Virginia has collected more than $50 million in tax revenue since legalizing sports betting, according to Legal Sports Report. And that's without having a professional sports team directly in their market. Georgia, on the other hand, is home to teams in the NFL, NBA, MLB, NHL and MLS. Couple that with a population size nearly 23 percent larger than Virginia's, and they should easily exceed this comparison.

Michigan looms as the more interesting parallel. They have a similar population size and also feature pro sports teams from the NFL, NBA, MLB and NHL. They do not, however, have a soccer franchise to tap into. Interest in their NBA team (Detroit Pistons) also isn't nearly as high as the interest in Georgia's (Atlanta Hawks). More than that, the average household income in Georgia is appreciably higher than the average in Michigan, according to the United States National Census Bureau. This means the odds are good that Georgia proves to be a much more lucrative betting market than both Michigan and Virginia.

None of this guarantees that legal Georgia sports betting has billion-dollar-a-year potential. But if Michigan churned out more than $600 million in total sports betting revenue during their first year after its legalization, then it stands to reason Georgia's number will be even higher—and more likely to creep toward $1 billion per year over time.

If and When Will Georgia Legalize Sports Betting?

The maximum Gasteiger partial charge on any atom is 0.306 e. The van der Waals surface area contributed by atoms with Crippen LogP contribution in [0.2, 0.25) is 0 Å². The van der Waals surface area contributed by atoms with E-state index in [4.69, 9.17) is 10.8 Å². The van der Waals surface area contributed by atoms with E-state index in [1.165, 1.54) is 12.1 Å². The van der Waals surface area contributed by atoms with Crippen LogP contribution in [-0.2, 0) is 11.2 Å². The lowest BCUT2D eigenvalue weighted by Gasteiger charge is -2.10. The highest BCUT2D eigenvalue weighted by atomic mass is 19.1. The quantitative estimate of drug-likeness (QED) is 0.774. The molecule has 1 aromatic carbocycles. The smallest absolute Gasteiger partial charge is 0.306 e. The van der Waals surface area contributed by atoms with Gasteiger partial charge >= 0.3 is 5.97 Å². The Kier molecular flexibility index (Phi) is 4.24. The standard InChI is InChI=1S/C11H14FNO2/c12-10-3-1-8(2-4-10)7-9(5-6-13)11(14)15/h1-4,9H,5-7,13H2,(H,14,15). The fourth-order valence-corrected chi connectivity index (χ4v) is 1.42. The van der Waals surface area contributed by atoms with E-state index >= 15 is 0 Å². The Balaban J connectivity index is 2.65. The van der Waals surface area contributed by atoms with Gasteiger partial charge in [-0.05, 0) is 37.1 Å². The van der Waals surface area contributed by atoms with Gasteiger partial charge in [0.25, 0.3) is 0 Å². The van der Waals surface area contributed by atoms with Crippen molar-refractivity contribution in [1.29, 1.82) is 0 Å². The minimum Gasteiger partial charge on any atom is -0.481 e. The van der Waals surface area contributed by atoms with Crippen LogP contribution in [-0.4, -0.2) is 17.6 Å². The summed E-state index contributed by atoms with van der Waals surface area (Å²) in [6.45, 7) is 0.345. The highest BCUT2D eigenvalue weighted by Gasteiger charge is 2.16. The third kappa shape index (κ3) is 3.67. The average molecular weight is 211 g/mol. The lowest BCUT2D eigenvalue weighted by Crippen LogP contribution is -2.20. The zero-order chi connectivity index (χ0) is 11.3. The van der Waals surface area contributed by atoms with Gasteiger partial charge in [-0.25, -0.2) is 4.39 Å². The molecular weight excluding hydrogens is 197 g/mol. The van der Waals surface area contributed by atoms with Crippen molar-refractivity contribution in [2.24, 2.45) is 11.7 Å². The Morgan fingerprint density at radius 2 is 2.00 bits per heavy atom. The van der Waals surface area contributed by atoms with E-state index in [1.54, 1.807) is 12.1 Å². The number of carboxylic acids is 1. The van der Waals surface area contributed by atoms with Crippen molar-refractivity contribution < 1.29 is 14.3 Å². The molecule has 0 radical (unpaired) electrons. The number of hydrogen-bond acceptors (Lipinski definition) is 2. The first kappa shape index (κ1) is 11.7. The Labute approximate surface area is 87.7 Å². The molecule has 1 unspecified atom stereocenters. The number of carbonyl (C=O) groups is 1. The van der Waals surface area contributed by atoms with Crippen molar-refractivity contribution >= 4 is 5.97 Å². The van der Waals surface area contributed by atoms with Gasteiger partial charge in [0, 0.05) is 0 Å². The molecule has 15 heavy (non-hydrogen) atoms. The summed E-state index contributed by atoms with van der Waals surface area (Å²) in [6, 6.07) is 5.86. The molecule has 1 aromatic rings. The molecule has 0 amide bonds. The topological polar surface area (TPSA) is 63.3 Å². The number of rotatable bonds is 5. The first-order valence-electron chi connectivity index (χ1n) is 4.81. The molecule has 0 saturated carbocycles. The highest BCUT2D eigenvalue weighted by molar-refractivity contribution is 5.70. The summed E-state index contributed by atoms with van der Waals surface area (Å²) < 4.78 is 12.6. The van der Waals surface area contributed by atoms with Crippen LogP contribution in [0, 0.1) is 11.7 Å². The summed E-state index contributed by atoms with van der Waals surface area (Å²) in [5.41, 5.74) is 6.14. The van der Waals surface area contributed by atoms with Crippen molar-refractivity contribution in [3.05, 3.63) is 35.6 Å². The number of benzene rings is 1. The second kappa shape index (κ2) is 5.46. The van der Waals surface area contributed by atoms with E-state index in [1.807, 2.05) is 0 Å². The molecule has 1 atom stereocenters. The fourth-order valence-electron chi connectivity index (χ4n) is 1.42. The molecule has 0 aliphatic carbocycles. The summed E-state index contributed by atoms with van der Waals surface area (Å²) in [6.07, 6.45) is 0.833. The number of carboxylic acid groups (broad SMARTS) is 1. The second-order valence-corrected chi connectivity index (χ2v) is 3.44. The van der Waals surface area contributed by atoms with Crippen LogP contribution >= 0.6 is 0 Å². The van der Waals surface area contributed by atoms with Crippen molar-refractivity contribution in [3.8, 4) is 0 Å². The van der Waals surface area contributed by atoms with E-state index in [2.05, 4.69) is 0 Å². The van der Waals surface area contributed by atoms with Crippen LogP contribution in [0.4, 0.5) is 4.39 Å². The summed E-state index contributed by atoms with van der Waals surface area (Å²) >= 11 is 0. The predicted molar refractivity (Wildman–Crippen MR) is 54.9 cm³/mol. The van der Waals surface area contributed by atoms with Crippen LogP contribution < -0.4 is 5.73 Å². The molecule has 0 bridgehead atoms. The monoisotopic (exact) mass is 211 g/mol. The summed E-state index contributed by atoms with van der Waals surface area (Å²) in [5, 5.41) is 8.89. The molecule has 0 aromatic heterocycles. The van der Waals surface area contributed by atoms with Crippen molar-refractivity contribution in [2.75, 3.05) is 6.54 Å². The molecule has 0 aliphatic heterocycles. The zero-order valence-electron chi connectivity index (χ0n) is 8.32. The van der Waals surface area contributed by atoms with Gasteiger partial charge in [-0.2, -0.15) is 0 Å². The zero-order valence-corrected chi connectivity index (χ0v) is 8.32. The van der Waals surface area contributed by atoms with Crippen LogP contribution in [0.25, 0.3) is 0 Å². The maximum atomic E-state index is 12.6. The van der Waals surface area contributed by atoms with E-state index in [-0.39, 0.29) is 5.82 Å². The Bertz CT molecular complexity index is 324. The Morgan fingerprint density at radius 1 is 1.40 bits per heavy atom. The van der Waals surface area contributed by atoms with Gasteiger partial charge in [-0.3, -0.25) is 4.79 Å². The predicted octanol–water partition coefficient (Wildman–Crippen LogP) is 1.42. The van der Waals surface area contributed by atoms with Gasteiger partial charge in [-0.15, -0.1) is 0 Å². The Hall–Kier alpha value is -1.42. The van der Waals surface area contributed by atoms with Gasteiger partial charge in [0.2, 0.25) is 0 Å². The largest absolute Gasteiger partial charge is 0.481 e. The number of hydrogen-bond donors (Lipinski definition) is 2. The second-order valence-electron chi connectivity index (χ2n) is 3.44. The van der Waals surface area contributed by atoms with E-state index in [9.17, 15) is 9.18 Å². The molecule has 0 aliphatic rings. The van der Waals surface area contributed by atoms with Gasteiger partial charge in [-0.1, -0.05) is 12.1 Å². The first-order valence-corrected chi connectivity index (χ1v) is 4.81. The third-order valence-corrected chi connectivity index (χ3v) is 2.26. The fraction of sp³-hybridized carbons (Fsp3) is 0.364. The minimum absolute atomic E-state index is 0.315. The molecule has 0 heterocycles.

This is, quite literally, the $60-plus-million-per-year question. And the answer is complicated.

First, we should note Georgians are not without the ability to bet on sports. Plenty of sites that appear in our reviews of the top online sportsbooks will accept wagers from anyone residing in the United States, including those who live in the Peach State. Residents also have the option to visit one of the neighboring states that has already legalized sports betting.

In Georgia, specifically, the wait for sports betting could continue to last quite a while. Though numerous polls have shown voters generally favor some form of sports betting, the sentiment toward online gambling remains split. Not only that, but since being re-elected, Brian Kemp has made it clear he intends to keep pushing back against legal sports betting because it's "unconstitutional."

This tends to be the reflexive stance of Republican incumbents. They don't want to amend state constitutions. When they do, they often try to eliminate online sports betting from the equation. And we have to imagine PlayUSA's study was accounting for Georgia online sports betting revenue in addition to on-site potential.

Where this leaves Georgia isn't totally clear. Sports betting is expected to be a subject of discussion at the next round of legislative meetings, but the issue doesn't have a groundswell of bi-partisan support. However, if money still talks, then it's only a matter of time before Georgia comes around. 

Take a look at this list of the top online sportsbooks so you can find one that meets all of your sports betting needs:

Meet the author

Dan Favale

Dan Favale leverages over 12 years of sports journalism expertise in his role as New York staff writer. He provides in-depth analysis across the NBA, NFL, MLB, NHL, tennis, NASCAR, college basketball, and sports betting. Dan co-hosts the popular Hardwood Knocks NBA podc...